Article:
In fact, Bobby noted that if he found himself taking more than one waggle, he could expect trouble. He was of the "miss 'em quick" school. He told once of having taken lots of time to survey a particularly tricky shot, the tension building in the gallery, before he hit a real stinker. He admitted to the crowd that he could have certainly missed the shot much quicker.
He was the same with putting. He generally felt his first look at a putt was his best look and that taking extra time to look at it from every angle was not particularly helpful or enlightening. He did admit that he learned to take a little more time to catch his breath in later years before he hit the putt. But he always felt his first look was his best read.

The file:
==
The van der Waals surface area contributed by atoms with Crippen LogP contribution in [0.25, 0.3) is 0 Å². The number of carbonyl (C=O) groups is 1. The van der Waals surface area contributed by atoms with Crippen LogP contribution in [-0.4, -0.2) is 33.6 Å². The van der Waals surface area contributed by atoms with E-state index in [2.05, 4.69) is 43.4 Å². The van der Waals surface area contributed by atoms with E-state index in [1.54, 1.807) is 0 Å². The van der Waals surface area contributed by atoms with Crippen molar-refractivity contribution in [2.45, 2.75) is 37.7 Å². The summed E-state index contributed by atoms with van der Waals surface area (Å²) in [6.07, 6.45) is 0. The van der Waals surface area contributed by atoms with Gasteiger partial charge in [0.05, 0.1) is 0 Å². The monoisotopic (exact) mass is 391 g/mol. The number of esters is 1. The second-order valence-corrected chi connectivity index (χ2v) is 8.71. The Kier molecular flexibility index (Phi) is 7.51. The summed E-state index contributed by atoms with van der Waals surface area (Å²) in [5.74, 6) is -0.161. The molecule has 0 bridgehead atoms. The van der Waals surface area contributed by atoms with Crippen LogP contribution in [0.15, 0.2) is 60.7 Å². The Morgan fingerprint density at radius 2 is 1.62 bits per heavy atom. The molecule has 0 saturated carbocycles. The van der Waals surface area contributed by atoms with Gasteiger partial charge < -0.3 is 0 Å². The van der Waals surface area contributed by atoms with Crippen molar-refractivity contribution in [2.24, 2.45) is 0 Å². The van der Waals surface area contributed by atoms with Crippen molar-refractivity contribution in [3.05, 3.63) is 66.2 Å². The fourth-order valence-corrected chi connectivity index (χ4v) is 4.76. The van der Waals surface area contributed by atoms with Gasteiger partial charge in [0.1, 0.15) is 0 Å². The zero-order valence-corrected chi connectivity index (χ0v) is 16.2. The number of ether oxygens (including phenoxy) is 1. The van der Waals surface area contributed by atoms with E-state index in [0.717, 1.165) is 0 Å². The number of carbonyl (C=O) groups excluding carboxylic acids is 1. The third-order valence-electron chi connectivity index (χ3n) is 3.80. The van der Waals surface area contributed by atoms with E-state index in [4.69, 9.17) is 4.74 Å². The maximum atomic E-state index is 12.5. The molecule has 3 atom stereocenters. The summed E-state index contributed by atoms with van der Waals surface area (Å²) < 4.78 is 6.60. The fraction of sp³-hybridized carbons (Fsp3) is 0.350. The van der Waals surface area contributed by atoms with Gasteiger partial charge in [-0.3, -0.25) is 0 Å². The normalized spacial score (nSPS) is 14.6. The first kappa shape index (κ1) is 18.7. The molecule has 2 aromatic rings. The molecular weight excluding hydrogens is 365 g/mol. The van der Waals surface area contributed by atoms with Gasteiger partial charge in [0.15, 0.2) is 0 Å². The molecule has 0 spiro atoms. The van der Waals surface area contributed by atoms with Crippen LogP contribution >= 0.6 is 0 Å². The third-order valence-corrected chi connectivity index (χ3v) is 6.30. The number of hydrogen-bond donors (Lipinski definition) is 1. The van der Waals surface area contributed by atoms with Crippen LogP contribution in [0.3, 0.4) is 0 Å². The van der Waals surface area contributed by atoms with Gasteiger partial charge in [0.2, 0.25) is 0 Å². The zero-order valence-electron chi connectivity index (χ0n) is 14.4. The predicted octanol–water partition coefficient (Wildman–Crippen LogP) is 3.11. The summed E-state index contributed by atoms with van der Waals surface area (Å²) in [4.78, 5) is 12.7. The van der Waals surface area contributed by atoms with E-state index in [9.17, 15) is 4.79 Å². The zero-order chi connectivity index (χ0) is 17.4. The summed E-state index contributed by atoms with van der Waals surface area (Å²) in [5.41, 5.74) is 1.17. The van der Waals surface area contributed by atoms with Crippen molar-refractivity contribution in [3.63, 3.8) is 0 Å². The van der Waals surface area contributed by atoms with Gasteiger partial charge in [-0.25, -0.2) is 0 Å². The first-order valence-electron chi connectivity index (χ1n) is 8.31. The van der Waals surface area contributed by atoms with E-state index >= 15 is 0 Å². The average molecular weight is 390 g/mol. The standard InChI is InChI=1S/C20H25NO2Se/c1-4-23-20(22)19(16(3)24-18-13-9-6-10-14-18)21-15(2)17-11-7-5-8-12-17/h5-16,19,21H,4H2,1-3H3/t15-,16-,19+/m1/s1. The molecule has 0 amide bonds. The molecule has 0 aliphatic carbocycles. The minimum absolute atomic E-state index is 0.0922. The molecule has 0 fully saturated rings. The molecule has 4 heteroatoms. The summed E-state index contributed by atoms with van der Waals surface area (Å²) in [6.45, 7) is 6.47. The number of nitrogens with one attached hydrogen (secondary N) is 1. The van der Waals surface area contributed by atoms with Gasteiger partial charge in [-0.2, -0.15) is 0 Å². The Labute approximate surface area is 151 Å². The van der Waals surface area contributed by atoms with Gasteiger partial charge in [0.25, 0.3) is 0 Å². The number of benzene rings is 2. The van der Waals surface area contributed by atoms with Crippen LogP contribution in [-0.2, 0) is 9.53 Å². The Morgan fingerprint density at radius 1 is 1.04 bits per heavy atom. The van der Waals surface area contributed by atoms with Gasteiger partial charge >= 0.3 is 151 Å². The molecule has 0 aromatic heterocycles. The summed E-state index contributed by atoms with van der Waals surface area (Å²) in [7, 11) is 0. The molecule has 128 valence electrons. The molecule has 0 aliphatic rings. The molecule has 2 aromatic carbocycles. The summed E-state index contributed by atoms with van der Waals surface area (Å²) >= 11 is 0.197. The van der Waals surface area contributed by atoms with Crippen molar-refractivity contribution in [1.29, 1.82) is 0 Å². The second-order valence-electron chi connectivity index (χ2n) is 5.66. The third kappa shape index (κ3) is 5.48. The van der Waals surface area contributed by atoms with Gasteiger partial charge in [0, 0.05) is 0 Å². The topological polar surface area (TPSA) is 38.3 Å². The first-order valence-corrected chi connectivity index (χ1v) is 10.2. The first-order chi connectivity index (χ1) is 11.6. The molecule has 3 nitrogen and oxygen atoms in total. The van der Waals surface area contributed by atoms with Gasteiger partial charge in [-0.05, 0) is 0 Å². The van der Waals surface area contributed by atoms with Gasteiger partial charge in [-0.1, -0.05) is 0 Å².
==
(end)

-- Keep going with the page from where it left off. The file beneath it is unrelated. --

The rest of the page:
Bobby felt there was nothing more onerous than slow play. I'm certain he would have to turn the television off rather than watch the deliberations and the fiddling around that we are subjected to these days when we watch the pros play. In this respect they set a terrible example for the average player who is often tempted to imitate their pre-shot routines.
The other day we got stuck behind a foursome playing their usual match. They usually got to the green in relatively acceptable speed. But once on the green the show began--balls marked, putts surveyed from every angle, two-footers marked, cleaned and aim-lined instead of being tapped in. It was absolutely painful to endure. And not one of those guys broke ninety.
If we want to eliminate slow play, we need to stop imitating the pros, forget we ever heard about pre-shot routines, and just hit the bloody thing. We all need to be like Bobby Jones. We need to miss 'em quick. I don't think I've ever heard of anyone being criticized for playing too fast. Have you?